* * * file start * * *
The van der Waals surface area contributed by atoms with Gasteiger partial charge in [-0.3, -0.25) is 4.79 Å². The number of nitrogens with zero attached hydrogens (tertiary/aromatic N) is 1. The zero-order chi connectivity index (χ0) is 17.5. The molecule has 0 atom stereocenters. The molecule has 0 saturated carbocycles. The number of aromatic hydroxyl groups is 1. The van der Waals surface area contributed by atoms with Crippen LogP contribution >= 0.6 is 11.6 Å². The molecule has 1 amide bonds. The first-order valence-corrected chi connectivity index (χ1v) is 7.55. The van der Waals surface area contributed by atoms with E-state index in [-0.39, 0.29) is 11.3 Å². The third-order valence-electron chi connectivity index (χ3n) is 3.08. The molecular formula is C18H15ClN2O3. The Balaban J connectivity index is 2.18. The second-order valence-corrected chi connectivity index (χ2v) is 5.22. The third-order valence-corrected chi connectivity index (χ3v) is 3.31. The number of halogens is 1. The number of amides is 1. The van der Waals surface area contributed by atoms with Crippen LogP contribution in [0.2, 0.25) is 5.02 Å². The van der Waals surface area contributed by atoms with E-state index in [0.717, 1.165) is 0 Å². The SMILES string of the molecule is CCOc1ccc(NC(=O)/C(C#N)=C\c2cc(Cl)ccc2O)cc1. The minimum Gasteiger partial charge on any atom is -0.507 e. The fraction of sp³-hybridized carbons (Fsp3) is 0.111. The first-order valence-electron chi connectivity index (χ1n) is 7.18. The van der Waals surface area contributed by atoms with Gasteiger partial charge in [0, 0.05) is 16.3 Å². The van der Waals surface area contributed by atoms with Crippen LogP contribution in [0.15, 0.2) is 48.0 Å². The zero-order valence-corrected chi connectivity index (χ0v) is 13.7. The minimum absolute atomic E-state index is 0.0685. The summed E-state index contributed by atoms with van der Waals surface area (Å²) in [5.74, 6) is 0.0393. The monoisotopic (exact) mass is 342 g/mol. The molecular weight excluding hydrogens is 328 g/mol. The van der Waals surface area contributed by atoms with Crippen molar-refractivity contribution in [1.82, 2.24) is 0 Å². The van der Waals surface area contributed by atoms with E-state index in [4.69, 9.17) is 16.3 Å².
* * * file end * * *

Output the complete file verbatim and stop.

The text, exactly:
The van der Waals surface area contributed by atoms with Gasteiger partial charge in [-0.3, -0.25) is 4.79 Å². The number of nitrogens with zero attached hydrogens (tertiary/aromatic N) is 1. The zero-order chi connectivity index (χ0) is 17.5. The molecule has 0 atom stereocenters. The molecule has 0 saturated carbocycles. The number of aromatic hydroxyl groups is 1. The van der Waals surface area contributed by atoms with Crippen LogP contribution >= 0.6 is 11.6 Å². The molecule has 1 amide bonds. The first-order valence-corrected chi connectivity index (χ1v) is 7.55. The van der Waals surface area contributed by atoms with E-state index in [-0.39, 0.29) is 11.3 Å². The third-order valence-electron chi connectivity index (χ3n) is 3.08. The molecular formula is C18H15ClN2O3. The Balaban J connectivity index is 2.18. The second-order valence-corrected chi connectivity index (χ2v) is 5.22. The third-order valence-corrected chi connectivity index (χ3v) is 3.31. The number of halogens is 1. The number of amides is 1. The van der Waals surface area contributed by atoms with Crippen LogP contribution in [0.2, 0.25) is 5.02 Å². The van der Waals surface area contributed by atoms with E-state index in [0.717, 1.165) is 0 Å². The SMILES string of the molecule is CCOc1ccc(NC(=O)/C(C#N)=C\c2cc(Cl)ccc2O)cc1. The minimum Gasteiger partial charge on any atom is -0.507 e. The fraction of sp³-hybridized carbons (Fsp3) is 0.111. The first-order valence-electron chi connectivity index (χ1n) is 7.18. The van der Waals surface area contributed by atoms with Gasteiger partial charge in [0, 0.05) is 16.3 Å². The van der Waals surface area contributed by atoms with Crippen LogP contribution in [0.15, 0.2) is 48.0 Å². The zero-order valence-corrected chi connectivity index (χ0v) is 13.7. The minimum absolute atomic E-state index is 0.0685. The summed E-state index contributed by atoms with van der Waals surface area (Å²) in [5.74, 6) is 0.0393. The monoisotopic (exact) mass is 342 g/mol. The molecular weight excluding hydrogens is 328 g/mol. The van der Waals surface area contributed by atoms with Crippen molar-refractivity contribution in [1.82, 2.24) is 0 Å². The van der Waals surface area contributed by atoms with E-state index in [4.69, 9.17) is 16.3 Å².